Is £170m enough to keep Huddersfield in the Premier League?
The Terriers are returning to the top flight after a 45-year absence, but David Wagner must work hard to keep them there
Huddersfield Town are back in the top echelon of English football following a 45-year absence after beating Reading on penalties in the Championship play-off final on Monday.
The game, which finished 0-0, will not live long in the memory, but the Yorkshire team's celebrations will.
Having made it to the final by beating Sheffield Wednesday on penalties, they won another shoot-out at Wembley. Owner Dean Hoyle apparently fainted in the royal box as the supporters went wild.
"It was, of course, a German, Christopher Schindler, who had to score the decisive spot-kick and with it deliver the most lucrative stroke of a ball in the history of football," says Jason Burt of the Daily Telegraph.
"There were no goals – the first time a Championship play-off final has finished goalless since the format was introduced in 1987 – but there is the ultimate goal. The big prize. A guaranteed £170m for winning the richest game in world football and now being up there with the big boys. But way beyond that there is the realisation of a sporting dream."
Henry Winter of The Times agrees. "This meant far more than the bundles of cash from Richard Scudamore's broadcasting booty. This meant intense pride for all those Huddersfield fans waking up today, possibly a few with sore heads, and going into work with their team having followed Newcastle United and Brighton & Hove Albion out of the Sky Bet Championship and its brutal assault course.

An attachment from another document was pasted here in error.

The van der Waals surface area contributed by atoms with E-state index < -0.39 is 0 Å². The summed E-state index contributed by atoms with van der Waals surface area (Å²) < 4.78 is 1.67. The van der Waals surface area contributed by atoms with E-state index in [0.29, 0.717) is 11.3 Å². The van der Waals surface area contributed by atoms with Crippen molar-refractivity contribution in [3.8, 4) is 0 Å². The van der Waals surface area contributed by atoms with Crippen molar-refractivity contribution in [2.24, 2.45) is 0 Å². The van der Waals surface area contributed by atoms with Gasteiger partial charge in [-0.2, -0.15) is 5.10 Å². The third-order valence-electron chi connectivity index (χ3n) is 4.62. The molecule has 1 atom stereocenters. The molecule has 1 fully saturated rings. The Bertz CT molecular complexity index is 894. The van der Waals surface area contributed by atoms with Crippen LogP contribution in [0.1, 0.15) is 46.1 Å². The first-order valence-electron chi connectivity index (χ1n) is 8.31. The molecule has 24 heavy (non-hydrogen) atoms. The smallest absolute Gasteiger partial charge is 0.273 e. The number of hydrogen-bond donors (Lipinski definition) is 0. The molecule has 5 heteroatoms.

"Promotion meant so much because they have been away so long. Absence made the heart beat faster. Huddersfield have not been in the leading league in the land since Amazing Grace by the Pipes and Drums and the Military Band of the Royal Scots Dragoon Guards was at number one and Marlon Brando was making people offers they couldn't refuse in The Godfather."
The challenge now is to ensure that inspirational German manager David Wagner remains on board. He has overseen quite a turnaround for The Terriers.
"Wagner was appointed in November 2015 with the immediate brief of making sure Huddersfield avoided relegation to League One. They were 18th at the time, glancing over their shoulders with profound concern," says Nick Miller of The Guardian.
Now they are looking upwards at the stars. But maintaining their Premier League dream could prove difficult.
"Recent examples do not provide much scope for optimism. The last three play-off final winners have made immediate returns to the Championship, the gap in class too much for QPR, Norwich and Hull.
"There is no doubt that this Huddersfield side will require significant enhancement. Their squad is littered with players who scream 'Championship stalwarts', though there are some who will aspire to more than that."
But Wagner has wrung the most from a squad that had "no business" challenging for promotion, says Miller. "This team are much more than the sum of their parts and, while obviously the Premier League is a much more intense test, the basic principle remains – as Sean Dyche, Marco Silva, Paul Clement and others displayed this season."
Huddersfield and Brighton, also returning to the top flight after an absence of a generation, will have to work hard in the transfer window says Sam Morshead of MailOnline.
"While victory in the so-called £170m match at Wembley will have boosted the coffers, Huddersfield's current squad only cost £8m to put together and their total wage bill – for all staff – came in at £12m in 2015-16.
"The jump to Premier League salaries and outlay might take a little time to acclimatise to… the club will have to hope the transfer market throws up a few gems. It will not be easy pickings."